Hypolimnetic Dissolved-Oxygen Dynamics within Selected White River Reservoirs, Northern Arkansas- Southern Missouri 1974-2008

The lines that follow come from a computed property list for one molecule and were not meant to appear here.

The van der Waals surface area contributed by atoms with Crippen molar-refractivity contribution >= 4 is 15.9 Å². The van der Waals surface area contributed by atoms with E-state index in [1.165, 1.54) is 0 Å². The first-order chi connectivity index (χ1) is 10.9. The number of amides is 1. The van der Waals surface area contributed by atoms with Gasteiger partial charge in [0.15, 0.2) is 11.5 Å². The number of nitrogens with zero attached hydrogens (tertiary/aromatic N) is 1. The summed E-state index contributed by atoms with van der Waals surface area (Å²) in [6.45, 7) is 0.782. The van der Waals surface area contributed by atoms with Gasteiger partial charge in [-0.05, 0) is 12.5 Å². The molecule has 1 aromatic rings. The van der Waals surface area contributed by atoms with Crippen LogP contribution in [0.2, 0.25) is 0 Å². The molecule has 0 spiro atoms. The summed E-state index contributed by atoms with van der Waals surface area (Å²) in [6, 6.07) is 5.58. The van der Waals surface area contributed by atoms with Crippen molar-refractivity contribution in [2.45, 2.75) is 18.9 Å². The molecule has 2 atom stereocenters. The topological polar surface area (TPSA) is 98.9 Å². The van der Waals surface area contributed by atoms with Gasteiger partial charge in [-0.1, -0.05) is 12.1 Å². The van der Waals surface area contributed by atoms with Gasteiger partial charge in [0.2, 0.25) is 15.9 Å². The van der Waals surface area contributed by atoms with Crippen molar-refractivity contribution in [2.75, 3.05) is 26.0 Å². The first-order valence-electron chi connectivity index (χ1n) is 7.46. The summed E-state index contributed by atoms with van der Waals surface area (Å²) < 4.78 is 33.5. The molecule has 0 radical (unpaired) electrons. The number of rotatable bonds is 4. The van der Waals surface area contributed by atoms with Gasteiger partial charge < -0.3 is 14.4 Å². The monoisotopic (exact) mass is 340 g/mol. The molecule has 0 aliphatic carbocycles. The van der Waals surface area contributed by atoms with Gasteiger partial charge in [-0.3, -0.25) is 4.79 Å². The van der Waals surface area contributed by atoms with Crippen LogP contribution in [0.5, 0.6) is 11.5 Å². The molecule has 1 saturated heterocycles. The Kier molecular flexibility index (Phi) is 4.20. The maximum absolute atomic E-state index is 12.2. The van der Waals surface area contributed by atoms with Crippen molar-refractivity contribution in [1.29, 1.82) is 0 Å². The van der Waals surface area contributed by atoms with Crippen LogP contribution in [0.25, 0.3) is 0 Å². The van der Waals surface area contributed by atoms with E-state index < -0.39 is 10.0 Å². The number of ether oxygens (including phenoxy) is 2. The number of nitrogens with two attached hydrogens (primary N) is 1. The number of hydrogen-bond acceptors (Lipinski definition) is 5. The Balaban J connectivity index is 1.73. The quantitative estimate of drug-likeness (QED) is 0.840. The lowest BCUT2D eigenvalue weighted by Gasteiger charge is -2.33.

Dissolved oxygen is a critical constituent in reservoirs and lakes because it is essential for metabolism by all aerobic aquatic organisms. In general, hypolimnetic temperature and dissolved-oxygen concentrations vary from summer to summer in reservoirs, more so than in natural lakes, largely in response to the magnitude of flow into and release out of the water body. Because eutrophication is often defined as the acceleration of biological productivity resulting from increased nutrient and organic loading, hypolimnetic oxygen consumption rates or deficits often provide a useful tool in analyzing temporal changes in water quality. This report updates a previous report that evaluated hypolimnetic dissolved-oxygen dynamics for a 21-year record (1974–94) in Beaver, Table Rock, Bull Shoals, and Norfork Lakes, as well as analyzed the record for Greers Ferry Lake. Beginning in 1974, vertical profiles of temperature and dissolved-oxygen concentrations generally were collected monthly from March through December at sites near the dam of each reservoir. The rate of change in the amount of dissolved oxygen present below a given depth at the beginning and end of the thermal stratification period is referred to as the areal hypolimnetic oxygen deficit. Areal hypolimnetic oxygen deficit was normalized for each reservoir based on seasonal flushing rate between April 15 and October 31 to adjust for wet year and dry year variability. Annual cycles in thermal stratification within Beaver, Table Rock, Bull Shoals, Norfork, and Greers Ferry Lakes exhibited typical monomictic (one extended turnover period per year) characteristics. Flow dynamics drive reservoir processes and need to be considered when analyzing areal hypolimnetic oxygen deficit rates. A nonparametric, locally weighted scatter plot smooth line describes the relation between areal hypolimnetic oxygen deficit and seasonal flushing rates, without assuming linearity or normality of the residuals. The results in this report are consistent with earlier findings that oxygen deficit rates and flushing-rate adjusted areal hypolimnetic oxygen deficit in Beaver and Table Rock Lakes were decreasing between 1974 and 1994. The additional data (1995–2008) demonstrate that the decline in flushing-rate adjusted areal hypolimnetic oxygen deficit in Beaver Lake has continued, whereas that in Table Rock Lake has flattened out in recent years. The additional data demonstrate the flushing-rate adjusted areal hypolimnetic oxygen deficit in Bull Shoals and Norfork Lakes have declined since 1995 (improved water quality), which was not indicated in earlier studies, while Greers Ferry Lake showed little net change over the period of record. Given the amount of data (35 years) for these reservoirs, developing an equation or model to predict areal hypolimnetic oxygen deficit and, therefore, areal hypolimnetic oxygen content, on any given day during future stratification seasons may be useful for reservoir managers.